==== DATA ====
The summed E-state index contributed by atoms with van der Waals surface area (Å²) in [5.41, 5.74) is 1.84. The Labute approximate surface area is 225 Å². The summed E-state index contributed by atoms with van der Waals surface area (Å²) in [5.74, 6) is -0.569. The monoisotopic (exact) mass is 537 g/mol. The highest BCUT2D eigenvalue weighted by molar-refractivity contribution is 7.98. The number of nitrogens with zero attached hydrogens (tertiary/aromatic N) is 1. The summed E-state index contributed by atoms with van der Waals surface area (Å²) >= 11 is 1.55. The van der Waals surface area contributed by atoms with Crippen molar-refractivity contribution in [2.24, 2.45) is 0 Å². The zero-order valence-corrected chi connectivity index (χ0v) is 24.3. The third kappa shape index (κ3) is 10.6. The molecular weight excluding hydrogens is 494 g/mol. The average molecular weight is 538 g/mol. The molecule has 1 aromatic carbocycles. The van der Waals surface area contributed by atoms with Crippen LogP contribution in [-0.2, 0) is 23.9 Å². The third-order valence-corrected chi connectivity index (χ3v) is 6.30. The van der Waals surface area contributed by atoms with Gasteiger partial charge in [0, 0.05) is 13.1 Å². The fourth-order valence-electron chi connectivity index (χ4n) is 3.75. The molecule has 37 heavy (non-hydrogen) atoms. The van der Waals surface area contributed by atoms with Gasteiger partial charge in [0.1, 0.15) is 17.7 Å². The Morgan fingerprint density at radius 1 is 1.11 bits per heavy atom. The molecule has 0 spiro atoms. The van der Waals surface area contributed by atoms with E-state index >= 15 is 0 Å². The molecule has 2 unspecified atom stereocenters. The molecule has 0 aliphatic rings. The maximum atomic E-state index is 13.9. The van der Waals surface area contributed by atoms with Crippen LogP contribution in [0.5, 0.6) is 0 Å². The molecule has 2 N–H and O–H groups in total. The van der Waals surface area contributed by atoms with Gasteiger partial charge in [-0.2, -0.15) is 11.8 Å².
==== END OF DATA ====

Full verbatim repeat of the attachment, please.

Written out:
The summed E-state index contributed by atoms with van der Waals surface area (Å²) in [5.41, 5.74) is 1.84. The Labute approximate surface area is 225 Å². The summed E-state index contributed by atoms with van der Waals surface area (Å²) in [5.74, 6) is -0.569. The monoisotopic (exact) mass is 537 g/mol. The highest BCUT2D eigenvalue weighted by molar-refractivity contribution is 7.98. The number of nitrogens with zero attached hydrogens (tertiary/aromatic N) is 1. The summed E-state index contributed by atoms with van der Waals surface area (Å²) >= 11 is 1.55. The van der Waals surface area contributed by atoms with Crippen molar-refractivity contribution in [2.24, 2.45) is 0 Å². The zero-order valence-corrected chi connectivity index (χ0v) is 24.3. The third kappa shape index (κ3) is 10.6. The molecular weight excluding hydrogens is 494 g/mol. The average molecular weight is 538 g/mol. The molecule has 1 aromatic carbocycles. The van der Waals surface area contributed by atoms with Crippen LogP contribution in [-0.2, 0) is 23.9 Å². The third-order valence-corrected chi connectivity index (χ3v) is 6.30. The van der Waals surface area contributed by atoms with Gasteiger partial charge in [0, 0.05) is 13.1 Å². The fourth-order valence-electron chi connectivity index (χ4n) is 3.75. The molecule has 37 heavy (non-hydrogen) atoms. The van der Waals surface area contributed by atoms with Gasteiger partial charge in [0.1, 0.15) is 17.7 Å². The Morgan fingerprint density at radius 1 is 1.11 bits per heavy atom. The molecule has 0 spiro atoms. The van der Waals surface area contributed by atoms with E-state index >= 15 is 0 Å². The molecule has 2 unspecified atom stereocenters. The molecule has 0 aliphatic rings. The maximum atomic E-state index is 13.9. The van der Waals surface area contributed by atoms with Crippen LogP contribution in [0.5, 0.6) is 0 Å². The molecule has 2 N–H and O–H groups in total. The van der Waals surface area contributed by atoms with Gasteiger partial charge in [-0.2, -0.15) is 11.8 Å².